Some GOP Groups Condemn Governor for Retaining Democrats, Gays and a Muslim

Stewart County Republican Party Chairman Kyle Mallory says Gov. Bill Haslam’s greatest failing is that “he hasn’t cleaned house” by ridding state government of Democrats and homosexuals in key positions and by hiring a Muslim.
Mallory is one what he described as “10 or 12 Republican activists” urging county party organizations to adopt resolutions condemning Haslam and urging the Republican State Executive Committee to take some action against the governor.
His home county party has done so, including a concern over homosexuals working in the Department of Children’s Services.
At least seven other county GOP organizations have also adopted resolutions criticizing Haslam, though at least two restrict their criticism to the hiring of Samar Ali as director of international marketing with the Department of Economic and Community Development.

But Knox County Republican Chairman Ray Jenkins says he trusts the governor’s hiring decisions and that adopting resolutions of condemnation is an “overreaction” to relatively minor matters. He said no such resolution is being considered in Knox County, where Republicans “are satisfied — or proud — of the job Gov. Haslam is doing.”
State Republican Chairman Chris Devaney said the resolutions are “just a distraction” and based on “some misinformation out there.” Devaney said he has begun calling county party chairs to make sure they “are getting the right information and are focused on the election.”
House Democratic Leader Craig Fitzhugh said the resolutions “basically told the governor they wanted to return to a patronage system for state employees” and left him “taken aback.”
If Haslam is sanctioned by the Republicans and not welcome in their party, Fitzhugh said, he would be welcomed by Democrats.
“I think he’s making a pretty good governor, actually,” said Fitzhugh, who has criticized Haslam on some issues in recent months.
Key criticisms of Haslam in the draft resolution, which was adopted with the same wording by the Stewart and Carroll County parties, include:
The hiring of Ali, who is described as “an expert in Shariah Compliant Finance, which is one of the many ways Islamic terrorism is funded” and as “a one-time Obama appointee” from a family with “a long history of supporting the Democratic Party.” ECD officials say Ali, who served in a White House fellowship program, has nothing to do with Shariah law or finance.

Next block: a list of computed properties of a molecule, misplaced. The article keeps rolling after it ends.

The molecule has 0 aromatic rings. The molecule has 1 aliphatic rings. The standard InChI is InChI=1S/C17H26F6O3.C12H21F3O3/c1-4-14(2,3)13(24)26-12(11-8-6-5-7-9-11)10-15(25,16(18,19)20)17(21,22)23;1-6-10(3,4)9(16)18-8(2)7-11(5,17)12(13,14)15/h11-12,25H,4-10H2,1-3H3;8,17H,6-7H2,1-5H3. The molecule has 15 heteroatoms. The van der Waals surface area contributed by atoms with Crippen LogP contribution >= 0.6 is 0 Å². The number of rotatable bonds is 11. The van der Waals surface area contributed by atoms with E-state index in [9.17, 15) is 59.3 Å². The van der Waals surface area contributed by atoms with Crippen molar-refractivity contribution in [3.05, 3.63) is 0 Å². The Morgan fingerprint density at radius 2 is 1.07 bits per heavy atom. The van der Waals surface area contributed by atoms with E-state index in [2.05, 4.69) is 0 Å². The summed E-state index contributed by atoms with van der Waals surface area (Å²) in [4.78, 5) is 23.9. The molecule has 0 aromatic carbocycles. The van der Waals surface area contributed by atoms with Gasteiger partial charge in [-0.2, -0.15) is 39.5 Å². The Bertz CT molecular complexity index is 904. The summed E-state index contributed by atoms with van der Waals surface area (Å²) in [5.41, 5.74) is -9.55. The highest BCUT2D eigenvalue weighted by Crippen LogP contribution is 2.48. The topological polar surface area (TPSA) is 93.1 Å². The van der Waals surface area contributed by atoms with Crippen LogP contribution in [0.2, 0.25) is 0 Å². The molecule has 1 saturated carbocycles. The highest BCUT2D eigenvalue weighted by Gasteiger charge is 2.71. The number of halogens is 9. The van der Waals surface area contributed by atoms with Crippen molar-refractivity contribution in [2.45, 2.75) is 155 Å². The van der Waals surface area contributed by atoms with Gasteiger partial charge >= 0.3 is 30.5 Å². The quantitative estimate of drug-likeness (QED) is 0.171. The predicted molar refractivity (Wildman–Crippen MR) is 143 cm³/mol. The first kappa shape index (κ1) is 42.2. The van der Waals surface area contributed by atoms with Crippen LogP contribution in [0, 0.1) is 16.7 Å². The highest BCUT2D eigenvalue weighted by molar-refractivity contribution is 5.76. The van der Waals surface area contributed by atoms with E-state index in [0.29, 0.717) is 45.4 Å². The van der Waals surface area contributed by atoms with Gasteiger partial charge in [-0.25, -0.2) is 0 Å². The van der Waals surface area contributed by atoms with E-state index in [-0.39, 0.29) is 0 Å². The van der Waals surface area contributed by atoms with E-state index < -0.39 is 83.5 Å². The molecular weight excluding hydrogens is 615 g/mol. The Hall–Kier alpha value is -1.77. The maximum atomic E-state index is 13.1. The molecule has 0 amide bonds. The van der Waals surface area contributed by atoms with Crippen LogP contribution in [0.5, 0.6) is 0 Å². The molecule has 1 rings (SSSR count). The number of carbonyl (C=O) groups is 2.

Haslam said last January that 85 percent of former Democratic Gov. Phil Bredesen’s appointees to executive service jobs — those were employees can be fired at will — have been retained. Those include some who serve as administration liaisons to the Legislature, the resolution says.
The administration has “allowed and retained openly homosexuals to make policy decisions in the Department of Children’s Services.” Mallory declined to elaborate on the statement.
Haslam has shown “non-support/lack of leadership with regards to handgun carry permit holders.”
The governor “manipulated state law in the hire of a commissioner of education (from out of state), who has been an embarrassment to our Republican Legislature.”
Haslam refused to sign a resolution criticizing United Nations Agenda 21 that was passed by the Republican-controlled General Assembly.
The governor “lied to party leaders by stating that changes would come” in hiring and firing practices after passage of the “TEAM act,” which overhauled the state’s civil service system for state workers.
The resolution is being circulated among conservative party members around the state, though Mallory said Knox County wasn’t on the list.
Besides Stewart and Carroll, other counties adopting some form of the resolution include Humphreys, Gibson, Grundy, Obion, Williamson and White, Mallory said. In Grundy and Williamson, the resolutions were limited to criticism of the Ali appointment.
Devaney said the criticism of Ali was based on “bad information.”
“We’re talking about a lady who grew up in Waverly, Tenn. She was a member of the 4-H club in high school. She is just not an Islamic zealot,” he said.
Several other counties are apparently considering adoption of a condemnation resolution. Putnam County GOP Chairman Curtis Shinsky said “there are several versions out there” and his group plans to draft one of its own and consider it at the next party gathering on Aug. 7.
“We’re concerned with some of the people he’s bringing on board,” Shinsky said. “We have concerns, but we are going our own way and with our own verbiage.”
The Stewart County resolution says Haslam “is worse than Kent Williams,” a state representative from Elizabethton who in 2009 joined all House Democrats in voting to make himself speaker of the House. The Republican Party subsequently barred Williams from running as a Republican and he is now the Legislature’s only Independent.
Mallory said he is not calling specifically for Haslam to be ousted from the party.
“The State Executive Committee needs to prod him to clean house,” he said. “It’s up to them how to handle it.”
Haslam spokesman David Smith shrugged off the resolutions, saying a “recent poll shows that 79 percent of conservative Republicans approve of the job he’s doing.”
The governor has defended the hiring of Ali, describing her as a “highly qualified person” with a “great track record.”

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